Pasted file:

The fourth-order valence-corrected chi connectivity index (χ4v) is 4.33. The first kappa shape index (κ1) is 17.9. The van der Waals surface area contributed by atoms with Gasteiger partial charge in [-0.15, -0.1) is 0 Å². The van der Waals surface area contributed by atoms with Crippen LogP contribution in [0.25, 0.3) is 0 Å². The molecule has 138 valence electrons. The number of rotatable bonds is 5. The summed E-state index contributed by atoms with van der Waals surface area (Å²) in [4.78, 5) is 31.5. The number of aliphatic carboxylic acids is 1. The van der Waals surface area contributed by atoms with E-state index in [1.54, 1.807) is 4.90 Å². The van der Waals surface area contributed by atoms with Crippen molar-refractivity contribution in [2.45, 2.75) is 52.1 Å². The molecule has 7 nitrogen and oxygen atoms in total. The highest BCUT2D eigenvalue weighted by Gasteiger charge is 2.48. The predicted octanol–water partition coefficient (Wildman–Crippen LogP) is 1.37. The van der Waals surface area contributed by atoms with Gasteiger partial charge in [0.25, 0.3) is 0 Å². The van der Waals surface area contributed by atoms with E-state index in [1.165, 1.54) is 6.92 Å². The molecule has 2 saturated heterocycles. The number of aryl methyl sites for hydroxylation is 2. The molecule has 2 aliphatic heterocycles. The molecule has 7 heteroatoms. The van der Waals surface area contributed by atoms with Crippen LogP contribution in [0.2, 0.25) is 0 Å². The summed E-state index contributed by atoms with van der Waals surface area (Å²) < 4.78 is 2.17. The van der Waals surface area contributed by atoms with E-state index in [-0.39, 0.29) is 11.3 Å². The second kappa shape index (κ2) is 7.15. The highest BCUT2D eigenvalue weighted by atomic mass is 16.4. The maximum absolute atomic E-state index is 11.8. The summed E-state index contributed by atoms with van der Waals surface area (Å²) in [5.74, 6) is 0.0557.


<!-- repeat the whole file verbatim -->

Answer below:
The fourth-order valence-corrected chi connectivity index (χ4v) is 4.33. The first kappa shape index (κ1) is 17.9. The van der Waals surface area contributed by atoms with Gasteiger partial charge in [-0.15, -0.1) is 0 Å². The van der Waals surface area contributed by atoms with Crippen LogP contribution in [0.25, 0.3) is 0 Å². The molecule has 138 valence electrons. The number of rotatable bonds is 5. The summed E-state index contributed by atoms with van der Waals surface area (Å²) in [4.78, 5) is 31.5. The number of aliphatic carboxylic acids is 1. The van der Waals surface area contributed by atoms with E-state index in [1.54, 1.807) is 4.90 Å². The van der Waals surface area contributed by atoms with Crippen molar-refractivity contribution in [2.45, 2.75) is 52.1 Å². The molecule has 7 nitrogen and oxygen atoms in total. The highest BCUT2D eigenvalue weighted by Gasteiger charge is 2.48. The predicted octanol–water partition coefficient (Wildman–Crippen LogP) is 1.37. The van der Waals surface area contributed by atoms with Gasteiger partial charge in [0.25, 0.3) is 0 Å². The van der Waals surface area contributed by atoms with E-state index in [1.165, 1.54) is 6.92 Å². The molecule has 2 saturated heterocycles. The number of aryl methyl sites for hydroxylation is 2. The molecule has 2 aliphatic heterocycles. The molecule has 7 heteroatoms. The van der Waals surface area contributed by atoms with Crippen LogP contribution in [0.2, 0.25) is 0 Å². The summed E-state index contributed by atoms with van der Waals surface area (Å²) < 4.78 is 2.17. The van der Waals surface area contributed by atoms with E-state index in [-0.39, 0.29) is 11.3 Å². The second kappa shape index (κ2) is 7.15. The highest BCUT2D eigenvalue weighted by atomic mass is 16.4. The maximum absolute atomic E-state index is 11.8. The summed E-state index contributed by atoms with van der Waals surface area (Å²) in [5.74, 6) is 0.0557.